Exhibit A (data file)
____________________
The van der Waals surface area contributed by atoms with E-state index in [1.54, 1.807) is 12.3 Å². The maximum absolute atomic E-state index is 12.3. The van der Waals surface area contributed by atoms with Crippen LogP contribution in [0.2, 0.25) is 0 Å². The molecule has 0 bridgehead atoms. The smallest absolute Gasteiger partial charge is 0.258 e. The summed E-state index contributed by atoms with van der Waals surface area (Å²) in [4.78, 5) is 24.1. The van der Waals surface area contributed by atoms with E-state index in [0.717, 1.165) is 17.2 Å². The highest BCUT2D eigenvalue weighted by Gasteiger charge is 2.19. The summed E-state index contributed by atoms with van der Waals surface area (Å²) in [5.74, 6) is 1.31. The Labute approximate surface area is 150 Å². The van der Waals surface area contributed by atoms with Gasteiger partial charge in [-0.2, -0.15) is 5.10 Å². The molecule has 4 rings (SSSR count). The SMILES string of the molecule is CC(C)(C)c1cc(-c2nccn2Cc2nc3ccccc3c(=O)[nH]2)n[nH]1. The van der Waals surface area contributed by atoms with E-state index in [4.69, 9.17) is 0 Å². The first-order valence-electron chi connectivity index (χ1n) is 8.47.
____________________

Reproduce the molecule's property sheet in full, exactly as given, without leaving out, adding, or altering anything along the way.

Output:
The van der Waals surface area contributed by atoms with E-state index in [1.54, 1.807) is 12.3 Å². The maximum absolute atomic E-state index is 12.3. The van der Waals surface area contributed by atoms with Crippen LogP contribution in [0.2, 0.25) is 0 Å². The molecule has 0 bridgehead atoms. The smallest absolute Gasteiger partial charge is 0.258 e. The summed E-state index contributed by atoms with van der Waals surface area (Å²) in [4.78, 5) is 24.1. The van der Waals surface area contributed by atoms with E-state index in [0.717, 1.165) is 17.2 Å². The highest BCUT2D eigenvalue weighted by Gasteiger charge is 2.19. The summed E-state index contributed by atoms with van der Waals surface area (Å²) in [5.74, 6) is 1.31. The Labute approximate surface area is 150 Å². The van der Waals surface area contributed by atoms with Gasteiger partial charge in [-0.2, -0.15) is 5.10 Å². The molecule has 4 rings (SSSR count). The SMILES string of the molecule is CC(C)(C)c1cc(-c2nccn2Cc2nc3ccccc3c(=O)[nH]2)n[nH]1. The van der Waals surface area contributed by atoms with E-state index in [4.69, 9.17) is 0 Å². The first-order valence-electron chi connectivity index (χ1n) is 8.47.